Spark the fire

The Yule Logs end their Christmas season on a hot note

SLEIGHING THE AUDIENCE<br> Yule Logs singer Marty Parker breaks out the sleigh bells as bassist K.C. Ellis and drummer Jake Sprecher hold the foundation.

Yule Logs singer Marty Parker breaks out the sleigh bells as bassist K.C. Ellis and drummer Jake Sprecher hold the foundation.

Photo By Mark Lore

Review: The Ugly Stick, Dr. Becky Sagers Ph.D. and the Yule Logs at Off Limits, Dec. 17.

If one didn’t know any better, the concept behind the Yule Logs could be seen as a brilliant marketing scheme. Come on: A high-energy rock ‘n’ roll Christmas band that comes around only once a year, plays an unrelenting schedule of shows around town and disappears before Kris Kringle even makes it out for his all-night milk-and-cookies bender?

In the band’s second season, the Yule Logs have perhaps already become as recognizable as the old Christmas tree in the City Plaza. Led by Marty Parker—the charismatic frontman with a broad smile and blond locks that fall around his trademark black-rimmed glasses—and his counterparts, Rickenbacker-wielding bassist K.C. Ellis, guitar-strumming Josh Kerr and the mustachioed Jake Sprecher on drums, the band has performed at every sort of function imaginable, from house parties to elementary schools to 21-and-over venues.

At the very least, the Yule Logs have once again put visions of sugar plums back into the heads of those who have grown weary of a holiday that’s been bastardized by corporate America. It certainly was the case last weekend, when the band performed its final show of the season.

But the Logs were not alone, as local hip-hop crew Dr. Becky Sagers Ph.D., singing funnyman The Ugly Stick and a $2.50 brandy-and-egg-nog special also helped loosen up the large crowd at Off Limits for what turned out to be a hell of a Christmas party.

Armed with only a shiny acoustic guitar, David Brown, aka The Ugly Stick, sidled up to the stage for a short set of songs that touched on some of the most crucial cornerstones of comedy—sex, venereal diseases, co-workers—all set to some rollicking, country-tinged punk riffs. The Stick even brought in a very lovely flute player for a tune that had only two, albeit poignant, words. I’m going to guess that the song was titled “Shit Fuck.” That song in particular and The Ugly Stick’s entire set actually made for some good wholesome fun … but the evening was just beginning.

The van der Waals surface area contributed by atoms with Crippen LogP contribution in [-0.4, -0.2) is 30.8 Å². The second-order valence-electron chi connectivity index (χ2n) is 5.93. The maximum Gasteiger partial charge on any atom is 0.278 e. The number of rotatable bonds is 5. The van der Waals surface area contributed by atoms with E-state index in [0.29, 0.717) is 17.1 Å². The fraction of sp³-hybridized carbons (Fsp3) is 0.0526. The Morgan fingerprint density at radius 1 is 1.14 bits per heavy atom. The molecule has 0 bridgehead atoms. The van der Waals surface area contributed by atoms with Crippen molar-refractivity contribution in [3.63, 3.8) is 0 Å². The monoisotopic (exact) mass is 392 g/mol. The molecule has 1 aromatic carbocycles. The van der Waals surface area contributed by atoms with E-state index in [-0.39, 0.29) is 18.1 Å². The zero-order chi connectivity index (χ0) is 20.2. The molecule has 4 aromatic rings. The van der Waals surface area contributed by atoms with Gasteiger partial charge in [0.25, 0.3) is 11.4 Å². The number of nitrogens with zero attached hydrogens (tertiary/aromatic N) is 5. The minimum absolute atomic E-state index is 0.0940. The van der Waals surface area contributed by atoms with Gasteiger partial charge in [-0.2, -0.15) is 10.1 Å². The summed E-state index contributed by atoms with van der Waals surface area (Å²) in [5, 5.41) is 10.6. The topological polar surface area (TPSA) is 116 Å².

It appears the Becky Sagers are moving up in the world. Now the Dr. Becky Sagers Ph.D., after the real-life Becky Sager earned her doctorate, the hip-hop trio even appeared a little smarter that night. OK, maybe not, but they certainly put on a hell of an energetic performance that caused the floor to disappear beneath a stampede of dancing feet. Per usual, MC Shecklove prowled the stage and provided more unhinged rhymes that were a perfect complement to MC Heathakilla’s resolute delivery, while DJ Goodburger hammered out an impressive mix of beats and samples between sips of Bud Light.

By the time the Yule Logs hit the stage, the crowd appeared properly sauced—I’m telling you, brandy and egg nog warms the heart.

And the Logs were on fire. Parker, sporting a homemade shirt covered in sequined snowflakes (yes, Parker confesses to owning a Bedazzler), pranced around the stage as he and the rest of the Logs slapped their tinge of ‘60s Brit-pop on classics like “Winter Wonderland” (the call-and-reponse harmonies here are beautiful) and “Sleigh Ride.” It’s obvious the band has put some work in. In fact, Parker said after the show that the Logs begin practicing as early as July in order to pull off those stunning harmonies.

By the time the band hit their zenith, the club literally felt like one of those blistering mid-summer days in Chico. And the band’s rendition of The Ramones’ “Merry Christmas” and the Yule Logs’ original “Christmas in Berlin” fit easily among the old classics.

As of now, the Yule Logs are Chico’s own. But give it another year and the word might get out, and that “scheme” may suddenly appear even more brilliant than it does now.